This journey begins and ends in fire and leaf smoke. As it always has. The first fire was lit alongside the body of a tall man, on the shores of a lake brimming with spring meltwater, rich with fish and the clamour of waterbirds. Precious ochre from far-distant ridges - traded in and ground up - was used to anoint his long limbs, before kin buried him in the silvered dune that rims the eastern shore of this lake. He was about 50 years old.
Plans for new bottle shops or pubs could be knocked back in family-violence hot spots if a coalition of Victoria's health and community groups get their way on proposed "alcohol harm zones". Alcohol increases the frequency and severity of family violence, says Mark Zirnsak, a spokesman for the coalition, which includes Turning Point, The Salvation Army, the Uniting Church and the Cancer Council.
As a boy, Rob Hudson played in the fields alongside his family as they worked picking beans in fields all over east Gippsland. And they warned him to stay away from certain places, such as a dry stream bed known as Skull Creek, near the small town of Lindenow. "They used to say the white fellas did bad things to the old black fellas there. Every time I drive past it I'm reminded. There are many sites like this," says Hudson, a Gunaikurnai man.
Muck Rack makes it simple to find people, tweets, or articles that mention any name, keyword, company, hashtag etc. We've compiled this guide to help you make the most of your search.
Selecting a term
Start searching tweets, articles from media outlets, articles mentioned in tweets, journalists'
names, titles and bios with some suggested searches:
Companies or Topics (e.g. iPhone, Microsoft)
Phrases (e.g. "cloud computing") — use quotes to keep the terms together
Twitter handles (e.g. @username) — returns those who have mentioned or replied to
Names (e.g. "David Pogue")
Hashtags (e.g. #sxsw, #london2012)
Bio details (e.g. vegan, Olympics, father)
Muck Rack's Advanced Search allows for many boolean operators.
Find results that mention multiple specified terms, use AND or
+. For example, ensure each result contains both Elon Musk and Mark Zuckerberg by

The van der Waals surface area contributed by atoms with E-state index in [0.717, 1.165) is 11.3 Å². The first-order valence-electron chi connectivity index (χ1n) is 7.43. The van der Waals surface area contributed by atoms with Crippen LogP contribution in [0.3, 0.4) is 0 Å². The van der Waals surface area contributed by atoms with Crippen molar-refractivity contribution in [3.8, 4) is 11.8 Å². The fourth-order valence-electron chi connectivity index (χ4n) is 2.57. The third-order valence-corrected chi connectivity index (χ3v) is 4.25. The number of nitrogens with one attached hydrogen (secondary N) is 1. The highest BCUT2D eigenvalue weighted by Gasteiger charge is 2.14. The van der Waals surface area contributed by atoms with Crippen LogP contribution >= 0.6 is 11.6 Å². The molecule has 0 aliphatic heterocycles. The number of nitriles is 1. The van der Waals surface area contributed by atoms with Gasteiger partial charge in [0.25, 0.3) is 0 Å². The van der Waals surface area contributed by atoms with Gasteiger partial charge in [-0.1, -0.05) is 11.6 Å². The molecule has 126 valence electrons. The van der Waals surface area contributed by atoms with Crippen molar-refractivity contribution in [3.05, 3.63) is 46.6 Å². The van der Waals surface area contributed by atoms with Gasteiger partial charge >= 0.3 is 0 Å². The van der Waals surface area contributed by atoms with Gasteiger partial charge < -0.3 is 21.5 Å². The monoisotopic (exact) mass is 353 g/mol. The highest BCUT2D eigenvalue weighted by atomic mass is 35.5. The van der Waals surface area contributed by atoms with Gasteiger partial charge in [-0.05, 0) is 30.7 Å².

searching Musk AND Zuckerberg or Musk + Zuckerberg.
Use the operators OR or , to broaden your search when you'd like either of
multiple terms to appear in results. (This is the default behavior of our search when no operators
are used). For example, results will contain either cake or cookie by searching cake OR cookie or cake,cookie
Use NOT or - to subtract results from your search. For
example, searching Disney will yield results about the Walt Disney Company as well as Walt Disney
World Resort. To exclude mentions of Disney World, search for Disney -World or Disney
When using one of these operators with a phrase, enclose it in quotation marks. For example, you can
find results about smartphones excluding Apple's iPhone 4S by searching smartphone -"iPhone
Exact case matching or punctuation
If you're searching for a brand name or keyword that relies on specific punctuation marks or capitalization, you can
find results that match your exact query by adding matchcase: before the keyword you're searching for, like matchcase:E*TRADE .
Use parentheses to separate multiple
boolean phrases. For example, to find journalists talking about having fun in Disney World or
Disneyland, search for ("disney world" OR disneyland) AND fun.
An asterisk can be used to search for any variation of a root word truncated by the asterisk. For example, searching for admin* will return results for administrator, administration, administer, administered, etc.
A near operator is an AND operator where you can control the distance between the words. You can vary the distance the near operation uses by adding a forward slash and number (between 0-99) such as strawberries NEAR/10 "whipped cream", which means the strawberries must exist within 10 words of "whipped cream".